The Symptoms of a Hangover

Woman lying in bed, turning off alarm clock

Antony Nagelmann / Getty Images

A hangover is a collection of unpleasant physical and mental symptoms that occur after a session of heavy alcohol consumption. The severity of hangover symptoms can depend on many factors, such as how much alcohol was consumed and the type of alcohol. But hangovers are caused by only one thing—drinking too much alcohol.

How much is too much? Some people report hangover symptoms after consuming only two or three drinks, while some heavy drinkers never experience hangover symptoms at all. But for most people, the greater the amount of alcohol consumed and the longer the duration of alcohol consumption, the more severe the hangover symptoms.

Common Hangover Symptoms

According to the National Institute on Alcohol Abuse and Alcoholism, a hangover can include some or all of the following symptoms:

  • Fatigue, weakness, and thirst
  • Headache and muscle aches
  • Nausea, vomiting, and stomach pain
  • Decreased sleep, decreased deep sleep, and increased slow-wave sleep
  • Vertigo and sensitivity to light and sound
  • Decreased attention and concentration
  • Depression, anxiety, and irritability
  • Tremor, sweating, and increased pulse and blood pressure

Intensity and Duration of Hangover Symptoms

The intensity of these symptoms and the particular set of symptoms can vary from person to person and from occasion to occasion. A person might experience nausea and dizziness on one occasion, but mainly a headache symptoms the next time.

Hangover symptoms usually begin within several hours after the drinking session ends, when blood alcohol concentration (BAC) begins to fall. The symptoms usually peak when BAC returns to zero. Hangover symptoms can last from a few hours to up to 24 hours.

Alcohol Poisoning

Excessive alcohol consumption can cause more than a general feeling of malaise the next day. Extreme alcohol consumption can cause acute alcohol poisoning which can be life-threatening.

The symptoms of alcohol poisoning can include many of the same symptoms as a hangover, but usually more intense and extreme:

  • Confusion
  • Difficulty remaining conscious; cannot be awakened when unconscious
  • Vomiting while unconscious
  • Slow heart rate and bluish-colored skin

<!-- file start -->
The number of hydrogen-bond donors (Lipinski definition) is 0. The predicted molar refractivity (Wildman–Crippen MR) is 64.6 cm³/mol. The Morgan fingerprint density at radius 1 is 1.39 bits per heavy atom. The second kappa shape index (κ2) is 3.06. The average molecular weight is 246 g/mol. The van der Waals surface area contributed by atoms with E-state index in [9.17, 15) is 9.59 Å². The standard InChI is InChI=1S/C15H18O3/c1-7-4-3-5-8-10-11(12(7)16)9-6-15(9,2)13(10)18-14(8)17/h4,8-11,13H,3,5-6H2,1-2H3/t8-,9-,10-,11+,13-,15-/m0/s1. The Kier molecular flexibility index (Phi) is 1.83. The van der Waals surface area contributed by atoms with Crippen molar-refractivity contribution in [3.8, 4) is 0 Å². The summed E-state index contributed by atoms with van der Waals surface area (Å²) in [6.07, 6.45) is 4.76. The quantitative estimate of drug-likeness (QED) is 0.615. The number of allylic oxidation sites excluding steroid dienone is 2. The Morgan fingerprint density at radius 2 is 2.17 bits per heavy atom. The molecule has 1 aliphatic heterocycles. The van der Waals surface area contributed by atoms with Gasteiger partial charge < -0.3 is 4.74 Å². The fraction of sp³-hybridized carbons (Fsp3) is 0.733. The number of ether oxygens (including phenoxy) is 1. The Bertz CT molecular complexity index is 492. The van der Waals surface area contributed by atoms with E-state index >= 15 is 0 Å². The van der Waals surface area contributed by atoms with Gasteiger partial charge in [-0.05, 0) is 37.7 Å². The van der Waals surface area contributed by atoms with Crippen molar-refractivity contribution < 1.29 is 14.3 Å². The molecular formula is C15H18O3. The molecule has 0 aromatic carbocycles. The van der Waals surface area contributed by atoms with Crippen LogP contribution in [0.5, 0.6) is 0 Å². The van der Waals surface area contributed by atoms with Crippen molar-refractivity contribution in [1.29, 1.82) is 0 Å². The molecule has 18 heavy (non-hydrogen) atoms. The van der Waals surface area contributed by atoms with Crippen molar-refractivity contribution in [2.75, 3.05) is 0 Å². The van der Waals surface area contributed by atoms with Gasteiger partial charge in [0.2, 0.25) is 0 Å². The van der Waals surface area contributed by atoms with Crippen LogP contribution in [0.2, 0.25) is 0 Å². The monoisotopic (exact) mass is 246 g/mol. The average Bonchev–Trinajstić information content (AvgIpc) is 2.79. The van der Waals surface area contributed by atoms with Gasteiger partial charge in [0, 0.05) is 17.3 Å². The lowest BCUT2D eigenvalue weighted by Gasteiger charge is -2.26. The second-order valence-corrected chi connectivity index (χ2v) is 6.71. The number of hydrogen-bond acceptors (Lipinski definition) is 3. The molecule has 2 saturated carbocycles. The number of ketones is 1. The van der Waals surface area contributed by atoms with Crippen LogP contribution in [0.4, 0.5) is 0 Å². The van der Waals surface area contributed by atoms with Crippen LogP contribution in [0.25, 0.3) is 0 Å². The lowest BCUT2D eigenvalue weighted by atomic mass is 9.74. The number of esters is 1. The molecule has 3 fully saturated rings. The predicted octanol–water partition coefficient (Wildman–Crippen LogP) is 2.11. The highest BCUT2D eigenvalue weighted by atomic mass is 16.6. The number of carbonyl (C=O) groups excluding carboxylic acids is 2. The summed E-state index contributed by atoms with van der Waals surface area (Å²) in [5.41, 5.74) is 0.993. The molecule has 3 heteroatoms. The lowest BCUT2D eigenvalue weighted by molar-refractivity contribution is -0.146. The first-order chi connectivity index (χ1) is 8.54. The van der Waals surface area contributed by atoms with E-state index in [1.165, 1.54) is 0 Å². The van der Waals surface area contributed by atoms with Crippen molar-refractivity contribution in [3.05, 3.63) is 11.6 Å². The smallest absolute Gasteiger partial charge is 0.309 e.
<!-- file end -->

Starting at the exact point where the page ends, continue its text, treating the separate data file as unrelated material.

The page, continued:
• Low body temperature; feels cold to the touch
  • Seizures
  • Very slow or irregular breathing

If you see anyone with the above symptoms after drinking, call 911 immediately. Stay with the person and try to turn them on their side so they do not choke on their own vomit. If they stop breathing entirely, begin CPR.

Even if you don't see any of the above symptoms of alcohol poisoning, if the person is passed out and cannot be awakened, they could be at risk of dying. Seek medical help immediately.

When Hangover Symptoms Become a Problem

If you frequently experience hangover symptoms or your hangover symptoms have begun to affect you at school or work, you may have developed an alcohol use disorder. One symptom of alcohol use disorder is continuing to drink in spite of repeated negative consequences.

If you or a loved one are struggling with substance use or addiction, contact the Substance Abuse and Mental Health Services Administration (SAMHSA) National Helpline at 1-800-662-4357 for information on support and treatment facilities in your area.

For more mental health resources, see our National Helpline Database.

Was this page helpful?
2 Sources
Verywell Mind uses only high-quality sources, including peer-reviewed studies, to support the facts within our articles. Read our editorial process to learn more about how we fact-check and keep our content accurate, reliable, and trustworthy.
  1. National Institute on Alcohol Abuse and Alcoholism. Hangovers. Updated March 2019.

  2. Jung YC, Namkoong K. Alcohol: Intoxication and poisoning - diagnosis and treatment. Handb Clin Neurol. 2014;125:115-21. doi:10.1016/B978-0-444-62619-6.00007-0